Trinity Sunday Year A

Art and Faith on Trinity Sunday

The Creation of Adam

The Creation of Adam (detail from the Sistine Chapel ceiling),
fresco, 1508-12, Michelangelo, 1475-1564

Commentary by Hovak Najarian

“A picture is worth a thousand words,” is a much-quoted statement that sometimes is attributed to Confucius, but this observation is neither completely true nor oriental in origin. The quote originated in America and gained attention from commercial advertising in the 1920s. In some instances a picture or schematic image may be clearer than a complex verbal description, but there are times also when ideas found in words are impossible to illustrate by means of art. The creation story in the Book of Geneses is far less than a thousand words, yet a single painting cannot depict adequately all of the events contained in the narrative.

When artists depict subject matter from the creation, they tend to select the more dramatic events. Michelangelo’s ceiling of the Sistine Chapel excludes the third day when grass, herbs and trees were created, and omits the fish and fowl that were created on the fifth day. The frescos begin with God separating light from darkness and is followed by the separation of water from the land. In the third panel God is shown creating the sun, moon and planets. The well-known fourth panel depicts the moment God gave life to Adam.

In, The Creation of Adam, Adam is reclining on the earth in the relaxed manner of Roman river gods. His left forearm is resting on a knee and his hand is extended as God reaches into the empty space that separates them. They do not touch but there is a sense that in the small space between their fingers, the spark of life, like an electrical arc, has been passed from God to Adam.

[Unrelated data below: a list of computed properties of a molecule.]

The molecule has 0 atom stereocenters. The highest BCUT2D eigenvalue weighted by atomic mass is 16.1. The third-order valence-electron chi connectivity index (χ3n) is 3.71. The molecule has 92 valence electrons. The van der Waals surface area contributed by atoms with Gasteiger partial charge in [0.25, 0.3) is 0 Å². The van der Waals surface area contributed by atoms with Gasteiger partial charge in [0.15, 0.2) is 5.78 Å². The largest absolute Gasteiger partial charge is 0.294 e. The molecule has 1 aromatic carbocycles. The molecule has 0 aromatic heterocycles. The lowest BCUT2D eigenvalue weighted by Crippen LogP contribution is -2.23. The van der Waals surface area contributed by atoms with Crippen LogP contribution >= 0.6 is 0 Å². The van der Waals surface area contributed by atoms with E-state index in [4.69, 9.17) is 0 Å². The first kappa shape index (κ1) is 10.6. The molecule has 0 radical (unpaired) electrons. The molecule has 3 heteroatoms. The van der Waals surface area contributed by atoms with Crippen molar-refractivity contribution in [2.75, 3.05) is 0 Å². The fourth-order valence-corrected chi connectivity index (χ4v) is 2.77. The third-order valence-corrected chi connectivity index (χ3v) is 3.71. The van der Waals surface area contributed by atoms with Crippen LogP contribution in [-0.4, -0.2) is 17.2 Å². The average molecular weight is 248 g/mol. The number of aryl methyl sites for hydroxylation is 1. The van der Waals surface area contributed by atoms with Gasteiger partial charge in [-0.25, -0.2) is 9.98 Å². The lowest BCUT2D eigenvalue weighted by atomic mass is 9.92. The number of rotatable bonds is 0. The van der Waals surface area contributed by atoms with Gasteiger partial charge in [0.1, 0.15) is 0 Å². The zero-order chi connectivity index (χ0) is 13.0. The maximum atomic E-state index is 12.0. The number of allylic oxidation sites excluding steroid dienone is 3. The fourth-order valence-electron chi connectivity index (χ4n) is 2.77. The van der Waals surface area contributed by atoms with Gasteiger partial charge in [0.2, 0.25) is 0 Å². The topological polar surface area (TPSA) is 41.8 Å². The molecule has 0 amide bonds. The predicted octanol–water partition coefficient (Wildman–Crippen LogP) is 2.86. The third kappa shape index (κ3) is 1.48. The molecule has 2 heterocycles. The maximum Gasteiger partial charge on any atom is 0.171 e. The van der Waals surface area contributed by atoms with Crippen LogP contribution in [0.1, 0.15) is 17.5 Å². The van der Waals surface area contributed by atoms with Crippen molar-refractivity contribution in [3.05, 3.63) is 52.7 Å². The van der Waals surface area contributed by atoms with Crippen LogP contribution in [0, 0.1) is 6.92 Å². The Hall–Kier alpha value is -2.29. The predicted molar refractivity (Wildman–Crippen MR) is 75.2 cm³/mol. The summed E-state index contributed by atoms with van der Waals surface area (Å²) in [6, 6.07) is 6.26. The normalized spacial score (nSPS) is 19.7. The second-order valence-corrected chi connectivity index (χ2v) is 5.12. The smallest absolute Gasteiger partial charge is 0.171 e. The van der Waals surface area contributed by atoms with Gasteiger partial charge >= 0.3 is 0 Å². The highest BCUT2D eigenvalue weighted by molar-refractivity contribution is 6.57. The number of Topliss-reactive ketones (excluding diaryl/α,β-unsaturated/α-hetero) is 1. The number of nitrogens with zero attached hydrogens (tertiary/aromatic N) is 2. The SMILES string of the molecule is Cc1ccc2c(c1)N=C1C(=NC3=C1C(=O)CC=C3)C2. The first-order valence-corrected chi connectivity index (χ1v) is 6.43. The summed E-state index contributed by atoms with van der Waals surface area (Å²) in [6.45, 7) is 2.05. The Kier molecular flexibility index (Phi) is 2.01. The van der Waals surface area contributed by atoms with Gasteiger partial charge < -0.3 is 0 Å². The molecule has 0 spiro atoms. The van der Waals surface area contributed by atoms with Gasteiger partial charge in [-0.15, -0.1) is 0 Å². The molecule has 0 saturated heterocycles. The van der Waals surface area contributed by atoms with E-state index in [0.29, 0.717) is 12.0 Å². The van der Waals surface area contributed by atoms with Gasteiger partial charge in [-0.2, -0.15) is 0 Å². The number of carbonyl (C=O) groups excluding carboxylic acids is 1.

An oval shaped cloak serves as a backdrop for God and he is surrounded by figures. It is in our nature as humans to make connections and project meaning onto things we see. A long-standing belief is that the woman in the crook of God’s left arm is Eve. Because God’s hand is touching a child that is next to the woman, however, it has been suggested recently that she may be the future Virgin Mary and the child is Jesus.

Much has been written about what Michelangelo was attempting to communicate in this painting and most of it is speculation. When an imaginative medical student saw, The Creation of Adam, the cloak and figures around God, brought to mind the shape of a human brain. From this, he thought it was possible that Michelangelo was intending to indicate symbolically that while life was being given to Adam, the gift of intellect also was being bestowed. This interpretation has captured the fancy of people who look for secret meanings. The suggestion that intellect was being given to Adam is repeated now even by tour guides at the Sistine Chapel. There is no incontrovertible evidence that a cryptic message was placed in this painting.

Hovak Najarian © 2017

Wind Chimes: 12 Mar 2013


What do you hear in the chimes?
As the conclave to elect a pope begins …

Today (3/12/13) 115 Roman Catholic Cardinals will share the Eucharist in St. Peter’s Basilica at 10am CET. At 3:45pm CET the cardinals will file into the Sistine Chapel; shortly after they are seated those who processed with them will then be ordered out and the cardinals will begin their work to elect the next pope. Around 7pm the results of the first (and only) ballot of this day will be made known to the public via the black or white smoke leaving the chimney atop the Sistine Chapel.